But it wasn’t only colors, dirty or cool, that revealed character: “Charlie is drowning in space,”: she says of his forays to Los Angeles. By contrast, in New York “he’s surrounded,” but in good ways: By his theater company, by books in his apartment, etc. Conversely, out on the Left Coast, “Nicole is expanding in the space…in New York, she didn’t have space to be what she wanted.”
Charlie, though, has a hard time expanding into any of L.A.’s spaces. At a recent screening, Baumbach commented how hard it was to find the kind of empty apartment they wanted for Driver’s character—though he acknowledged he was also looking for certain specifics: Such as a kitchen divided, yet still visible from, the living room, so characters could talk, yet be physically separated at the same time.
Healy confirms how difficult it was “to find that apartment. We wanted a banal, boring space. But when you walk into it, you say ‘oh, this is it!’ I find beauty in banal spaces.”
And though Charlie grudgingly decorates it—the divorce, the transcontinental division of the family are all things he accepts grudgingly—they wanted to “keep it really minimal—it didn’t say much.” Or rather, it says of Charlie “I’m not spending any time thinking about the furniture,” or anything else connected to this sundering, if he can help it.
The apartment wasn’t a set, it was one they found in and leased in a Hollywood neighborhood, but they “painted it (and) put the carpet in, so it was tonally the same” throughout. With the exception that his son, Henry, has the one room “that has life in it. (Otherwise) it’s a sad house. You feel sorry for Charlie.”
Charlie remains torn between his son’s new life with his mother in L.A. and wanting to get back to work in NY, with a beckoning production of “Electra” headed for Broadway. Nicole, meanwhile, expands further into L.A.’s space by turning from acting in television to directing it.
But geographical insights and rewards notwithstanding, the couple remains split. And while many of the places and spaces were ones the production found, for some scenes, they still had to build what they needed. There’s a key moment involving a stuck driveway gate, which Charlie helps Nicole close after returning Henry for the evening. Working each side of the long wooden gate, the couple is simultaneously close—almost nose-to-nose—yet heading toward being resolutely divided, once their mutual task is done. There are echoes in the moment of the together-yet-separated space found for Charlie’s apartment, where a lacerating argument between the couple unfolds.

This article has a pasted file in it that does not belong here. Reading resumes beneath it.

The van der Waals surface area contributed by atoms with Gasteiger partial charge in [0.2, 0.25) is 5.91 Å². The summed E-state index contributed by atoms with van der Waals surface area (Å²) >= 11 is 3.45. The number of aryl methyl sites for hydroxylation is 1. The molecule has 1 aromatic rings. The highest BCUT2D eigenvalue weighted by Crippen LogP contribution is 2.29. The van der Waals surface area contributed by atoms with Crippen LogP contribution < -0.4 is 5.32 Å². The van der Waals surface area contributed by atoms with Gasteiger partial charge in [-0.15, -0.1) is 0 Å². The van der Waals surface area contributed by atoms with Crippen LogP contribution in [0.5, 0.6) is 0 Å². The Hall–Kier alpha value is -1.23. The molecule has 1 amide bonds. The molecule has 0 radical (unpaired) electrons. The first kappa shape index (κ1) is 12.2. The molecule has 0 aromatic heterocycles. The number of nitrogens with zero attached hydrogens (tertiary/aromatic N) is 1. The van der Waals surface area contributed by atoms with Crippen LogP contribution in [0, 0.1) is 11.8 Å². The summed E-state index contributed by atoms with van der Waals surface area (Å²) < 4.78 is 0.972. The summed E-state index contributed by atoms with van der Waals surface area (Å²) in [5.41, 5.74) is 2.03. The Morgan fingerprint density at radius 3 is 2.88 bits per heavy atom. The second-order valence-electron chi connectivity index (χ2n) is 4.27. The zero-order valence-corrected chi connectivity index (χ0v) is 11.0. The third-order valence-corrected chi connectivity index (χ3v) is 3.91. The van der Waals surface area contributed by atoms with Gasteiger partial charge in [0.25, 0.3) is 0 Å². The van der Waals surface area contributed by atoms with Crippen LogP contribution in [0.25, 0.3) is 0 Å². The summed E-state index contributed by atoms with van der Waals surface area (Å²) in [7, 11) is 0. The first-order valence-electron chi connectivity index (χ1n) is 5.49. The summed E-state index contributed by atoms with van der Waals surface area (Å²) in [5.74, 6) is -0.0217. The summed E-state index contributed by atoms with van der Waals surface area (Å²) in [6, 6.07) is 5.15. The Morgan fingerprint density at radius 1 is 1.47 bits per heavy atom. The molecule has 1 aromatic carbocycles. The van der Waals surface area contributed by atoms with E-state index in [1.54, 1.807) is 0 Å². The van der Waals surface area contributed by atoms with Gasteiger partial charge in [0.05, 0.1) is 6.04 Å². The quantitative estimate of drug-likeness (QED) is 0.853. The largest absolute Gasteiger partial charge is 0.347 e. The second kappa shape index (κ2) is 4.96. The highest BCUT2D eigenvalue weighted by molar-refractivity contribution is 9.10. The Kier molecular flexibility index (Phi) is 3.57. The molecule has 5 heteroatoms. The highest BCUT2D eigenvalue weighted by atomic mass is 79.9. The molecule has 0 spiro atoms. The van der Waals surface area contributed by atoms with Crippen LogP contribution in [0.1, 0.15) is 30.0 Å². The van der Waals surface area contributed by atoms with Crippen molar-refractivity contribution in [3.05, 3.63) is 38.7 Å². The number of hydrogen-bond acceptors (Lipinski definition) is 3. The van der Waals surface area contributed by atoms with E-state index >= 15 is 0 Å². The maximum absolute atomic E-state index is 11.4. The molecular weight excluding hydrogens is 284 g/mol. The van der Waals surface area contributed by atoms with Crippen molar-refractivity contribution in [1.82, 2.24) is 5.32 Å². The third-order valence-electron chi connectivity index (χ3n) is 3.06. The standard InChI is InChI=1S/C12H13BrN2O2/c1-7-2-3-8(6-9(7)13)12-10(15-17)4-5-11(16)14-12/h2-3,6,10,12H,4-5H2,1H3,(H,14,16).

The moment at the closing gate also epitomizes where so much of the sadness and insight of Marriage Story. That impetus to split overwhelms any brief coming together along the way. No matter how cool the light, in other words, things continue to heat up for Charlie and Nicole. The ending of the union showing the flip side of the heat generated when it was new. (Also mirroring a certain symmetry in the film’s narrative structure.)
That ebbing and flowing of hot and cold emotions was also a motif in Healy’s pre-production work. She recounts sitting down with Robbie Ryan, something she likes to do with all her DPs, when possible, and asking: “what’s the quality of light you’re after?” she says. “I want to make sure I have the right temperature.”
Marriage Story made its theatrical debut on November 6 and will stream on Netflix on December 6.
Featured image: Scarlett Johansson, Azhy Robertson, and Adam Driver in ‘Marriage Story.’ Courtesy Netflix.